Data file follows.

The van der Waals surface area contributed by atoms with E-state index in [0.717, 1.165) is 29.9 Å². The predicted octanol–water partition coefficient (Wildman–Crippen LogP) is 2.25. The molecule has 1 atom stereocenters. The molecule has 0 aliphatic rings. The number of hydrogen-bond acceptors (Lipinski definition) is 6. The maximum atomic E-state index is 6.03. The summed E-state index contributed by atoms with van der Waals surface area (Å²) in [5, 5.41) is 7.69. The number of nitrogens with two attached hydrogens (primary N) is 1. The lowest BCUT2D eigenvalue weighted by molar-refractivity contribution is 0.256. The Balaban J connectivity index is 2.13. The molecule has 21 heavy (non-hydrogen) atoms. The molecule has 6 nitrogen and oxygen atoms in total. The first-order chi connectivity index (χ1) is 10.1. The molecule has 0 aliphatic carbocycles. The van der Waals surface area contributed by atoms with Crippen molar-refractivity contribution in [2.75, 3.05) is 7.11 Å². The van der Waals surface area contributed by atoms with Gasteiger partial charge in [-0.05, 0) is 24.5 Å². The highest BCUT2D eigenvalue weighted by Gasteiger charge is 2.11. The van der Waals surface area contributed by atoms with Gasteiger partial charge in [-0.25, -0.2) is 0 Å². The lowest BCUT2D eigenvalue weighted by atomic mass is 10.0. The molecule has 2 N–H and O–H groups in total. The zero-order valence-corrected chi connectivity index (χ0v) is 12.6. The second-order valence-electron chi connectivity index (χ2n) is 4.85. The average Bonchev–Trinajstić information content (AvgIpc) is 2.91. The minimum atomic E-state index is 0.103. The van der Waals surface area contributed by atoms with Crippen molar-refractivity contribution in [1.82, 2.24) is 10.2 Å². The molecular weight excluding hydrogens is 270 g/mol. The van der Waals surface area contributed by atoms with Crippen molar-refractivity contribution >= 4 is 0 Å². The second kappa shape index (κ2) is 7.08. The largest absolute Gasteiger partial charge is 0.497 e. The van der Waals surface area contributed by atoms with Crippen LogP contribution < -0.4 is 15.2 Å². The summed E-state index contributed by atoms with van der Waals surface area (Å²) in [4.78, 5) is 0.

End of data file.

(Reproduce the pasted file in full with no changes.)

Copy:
The van der Waals surface area contributed by atoms with E-state index in [0.717, 1.165) is 29.9 Å². The predicted octanol–water partition coefficient (Wildman–Crippen LogP) is 2.25. The molecule has 1 atom stereocenters. The molecule has 0 aliphatic rings. The number of hydrogen-bond acceptors (Lipinski definition) is 6. The maximum atomic E-state index is 6.03. The summed E-state index contributed by atoms with van der Waals surface area (Å²) in [5, 5.41) is 7.69. The number of nitrogens with two attached hydrogens (primary N) is 1. The lowest BCUT2D eigenvalue weighted by molar-refractivity contribution is 0.256. The Balaban J connectivity index is 2.13. The molecule has 21 heavy (non-hydrogen) atoms. The molecule has 6 nitrogen and oxygen atoms in total. The first-order chi connectivity index (χ1) is 10.1. The molecule has 0 aliphatic carbocycles. The van der Waals surface area contributed by atoms with Crippen molar-refractivity contribution in [2.75, 3.05) is 7.11 Å². The van der Waals surface area contributed by atoms with Gasteiger partial charge in [-0.05, 0) is 24.5 Å². The highest BCUT2D eigenvalue weighted by Gasteiger charge is 2.11. The van der Waals surface area contributed by atoms with Gasteiger partial charge in [-0.25, -0.2) is 0 Å². The lowest BCUT2D eigenvalue weighted by atomic mass is 10.0. The molecule has 2 N–H and O–H groups in total. The zero-order valence-corrected chi connectivity index (χ0v) is 12.6. The second-order valence-electron chi connectivity index (χ2n) is 4.85. The average Bonchev–Trinajstić information content (AvgIpc) is 2.91. The minimum atomic E-state index is 0.103. The van der Waals surface area contributed by atoms with Crippen molar-refractivity contribution in [1.82, 2.24) is 10.2 Å². The molecular weight excluding hydrogens is 270 g/mol. The van der Waals surface area contributed by atoms with Crippen molar-refractivity contribution >= 4 is 0 Å². The second kappa shape index (κ2) is 7.08. The largest absolute Gasteiger partial charge is 0.497 e. The van der Waals surface area contributed by atoms with Crippen LogP contribution < -0.4 is 15.2 Å². The summed E-state index contributed by atoms with van der Waals surface area (Å²) in [4.78, 5) is 0.